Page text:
Green coffee bean is high in a flavonoid called Chlorogenic acid. Flavonoids are powerful antioxidants and free-radical fighters that have been clinically proven to assist with blood sugar regulation, appetite control and reducing that hangry feeling! 
Regulating your blood sugar ensures that insulin doesn’t increase above normal levels, too much insulin and your body will store excess fat and may eventually lead to the development of diabetes.
Green coffee bean can act as an appetite suppressant, making it easier to avoid unnecessary snacking and reduce cravings. This will in turn assist in staying within the daily recommended calorie intake and avoid excess fat gain. Chlorogenic acid has also been recognised for its ability to lower triglycerides, LDL-cholesterol, and VLDL (a type of cholesterol)  https://www.ncbi.nlm.nih.gov/pmc/articles/PMC3766985/
Antioxidant and anti-inflammatory
Coffee is actually one of the highest sources of antioxidants in the average American adult’s diet, due mostly to the fact that we all drink a ton of it!
As mentioned, green coffee bean is higher in chlorogenic acid than its roasted counterpart, providing the body withmore of the powerful antioxidant compound and helping to protect cells from damaging free radicals.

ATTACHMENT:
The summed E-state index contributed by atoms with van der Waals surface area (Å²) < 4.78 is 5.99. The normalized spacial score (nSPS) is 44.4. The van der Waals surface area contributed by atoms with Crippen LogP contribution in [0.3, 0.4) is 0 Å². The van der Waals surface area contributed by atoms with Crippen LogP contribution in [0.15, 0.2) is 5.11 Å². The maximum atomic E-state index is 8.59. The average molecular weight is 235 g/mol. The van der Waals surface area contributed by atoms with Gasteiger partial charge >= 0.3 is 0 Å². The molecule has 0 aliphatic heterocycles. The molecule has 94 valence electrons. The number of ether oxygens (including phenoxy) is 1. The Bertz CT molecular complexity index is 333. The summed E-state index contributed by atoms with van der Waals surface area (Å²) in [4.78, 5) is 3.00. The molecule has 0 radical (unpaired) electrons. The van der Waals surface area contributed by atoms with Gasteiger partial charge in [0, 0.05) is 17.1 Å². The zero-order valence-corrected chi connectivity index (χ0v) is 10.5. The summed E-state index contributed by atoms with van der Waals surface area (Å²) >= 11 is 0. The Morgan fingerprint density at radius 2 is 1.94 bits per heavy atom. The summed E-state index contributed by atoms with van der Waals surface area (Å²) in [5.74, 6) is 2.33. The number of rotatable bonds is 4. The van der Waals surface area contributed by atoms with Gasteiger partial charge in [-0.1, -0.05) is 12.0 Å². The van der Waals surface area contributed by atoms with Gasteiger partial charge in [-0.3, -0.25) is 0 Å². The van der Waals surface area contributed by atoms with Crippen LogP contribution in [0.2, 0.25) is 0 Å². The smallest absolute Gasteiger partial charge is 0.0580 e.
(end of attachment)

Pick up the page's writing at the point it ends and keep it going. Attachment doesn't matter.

Chlorogenic acid is also a known anti-inflammatory powerhouse and initial studies have shown it may help protect the function of your heart and liver. https://pubmed.ncbi.nlm.nih.gov/19022950/ 
Blood pressure and metabolic improvement
An 8-week study undertaken on 50 people with various metabolic syndrome symptoms showed that supplementing with green coffee bean daily can make a dramatic improvement to a wide variety of health and obesity risk factors in conjunction with a balanced calorie intake.
The group who were supplemented with 400mg of decaffeinated green coffee bean extract twice daily showed far more significant improvement in their fasted blood sugar levels, blood pressure and a greater reduction in their waist circumference than the control group who were given a placebo.
https://pubmed.ncbi.nlm.nih.gov/29307310/  .